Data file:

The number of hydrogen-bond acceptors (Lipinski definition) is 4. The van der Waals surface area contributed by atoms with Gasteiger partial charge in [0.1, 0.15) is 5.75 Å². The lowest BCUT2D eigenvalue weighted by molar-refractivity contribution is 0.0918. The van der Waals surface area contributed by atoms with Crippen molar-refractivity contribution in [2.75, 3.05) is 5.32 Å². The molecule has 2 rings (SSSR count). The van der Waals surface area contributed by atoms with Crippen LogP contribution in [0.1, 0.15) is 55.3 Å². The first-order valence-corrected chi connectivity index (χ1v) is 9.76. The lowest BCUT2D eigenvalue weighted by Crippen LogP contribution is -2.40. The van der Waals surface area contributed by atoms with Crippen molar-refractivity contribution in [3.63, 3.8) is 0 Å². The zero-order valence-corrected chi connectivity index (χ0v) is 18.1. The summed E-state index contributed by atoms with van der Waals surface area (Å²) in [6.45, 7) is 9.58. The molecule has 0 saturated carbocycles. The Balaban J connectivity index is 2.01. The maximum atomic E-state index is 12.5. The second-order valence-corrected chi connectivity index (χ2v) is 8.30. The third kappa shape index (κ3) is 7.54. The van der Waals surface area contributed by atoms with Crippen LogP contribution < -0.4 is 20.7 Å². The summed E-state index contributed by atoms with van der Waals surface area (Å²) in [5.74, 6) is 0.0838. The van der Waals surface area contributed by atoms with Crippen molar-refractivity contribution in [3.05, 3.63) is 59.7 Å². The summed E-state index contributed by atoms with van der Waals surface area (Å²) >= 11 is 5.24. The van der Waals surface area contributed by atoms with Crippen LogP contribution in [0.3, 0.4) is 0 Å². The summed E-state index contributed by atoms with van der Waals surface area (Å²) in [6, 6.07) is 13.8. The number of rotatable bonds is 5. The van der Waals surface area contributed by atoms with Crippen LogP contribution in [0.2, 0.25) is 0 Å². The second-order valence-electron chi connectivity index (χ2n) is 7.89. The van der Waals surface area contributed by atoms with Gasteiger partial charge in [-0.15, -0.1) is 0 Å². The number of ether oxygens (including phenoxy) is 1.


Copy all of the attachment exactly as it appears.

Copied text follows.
The number of hydrogen-bond acceptors (Lipinski definition) is 4. The van der Waals surface area contributed by atoms with Gasteiger partial charge in [0.1, 0.15) is 5.75 Å². The lowest BCUT2D eigenvalue weighted by molar-refractivity contribution is 0.0918. The van der Waals surface area contributed by atoms with Crippen molar-refractivity contribution in [2.75, 3.05) is 5.32 Å². The molecule has 2 rings (SSSR count). The van der Waals surface area contributed by atoms with Crippen LogP contribution in [0.1, 0.15) is 55.3 Å². The first-order valence-corrected chi connectivity index (χ1v) is 9.76. The lowest BCUT2D eigenvalue weighted by Crippen LogP contribution is -2.40. The van der Waals surface area contributed by atoms with Crippen molar-refractivity contribution in [3.63, 3.8) is 0 Å². The zero-order valence-corrected chi connectivity index (χ0v) is 18.1. The summed E-state index contributed by atoms with van der Waals surface area (Å²) in [6.45, 7) is 9.58. The molecule has 0 saturated carbocycles. The Balaban J connectivity index is 2.01. The maximum atomic E-state index is 12.5. The second-order valence-corrected chi connectivity index (χ2v) is 8.30. The third kappa shape index (κ3) is 7.54. The van der Waals surface area contributed by atoms with Crippen LogP contribution < -0.4 is 20.7 Å². The summed E-state index contributed by atoms with van der Waals surface area (Å²) in [5.74, 6) is 0.0838. The van der Waals surface area contributed by atoms with Crippen molar-refractivity contribution in [3.05, 3.63) is 59.7 Å². The summed E-state index contributed by atoms with van der Waals surface area (Å²) >= 11 is 5.24. The van der Waals surface area contributed by atoms with Crippen LogP contribution in [0.3, 0.4) is 0 Å². The summed E-state index contributed by atoms with van der Waals surface area (Å²) in [6, 6.07) is 13.8. The number of rotatable bonds is 5. The van der Waals surface area contributed by atoms with Crippen LogP contribution in [0.2, 0.25) is 0 Å². The second-order valence-electron chi connectivity index (χ2n) is 7.89. The van der Waals surface area contributed by atoms with Gasteiger partial charge in [-0.15, -0.1) is 0 Å². The number of ether oxygens (including phenoxy) is 1.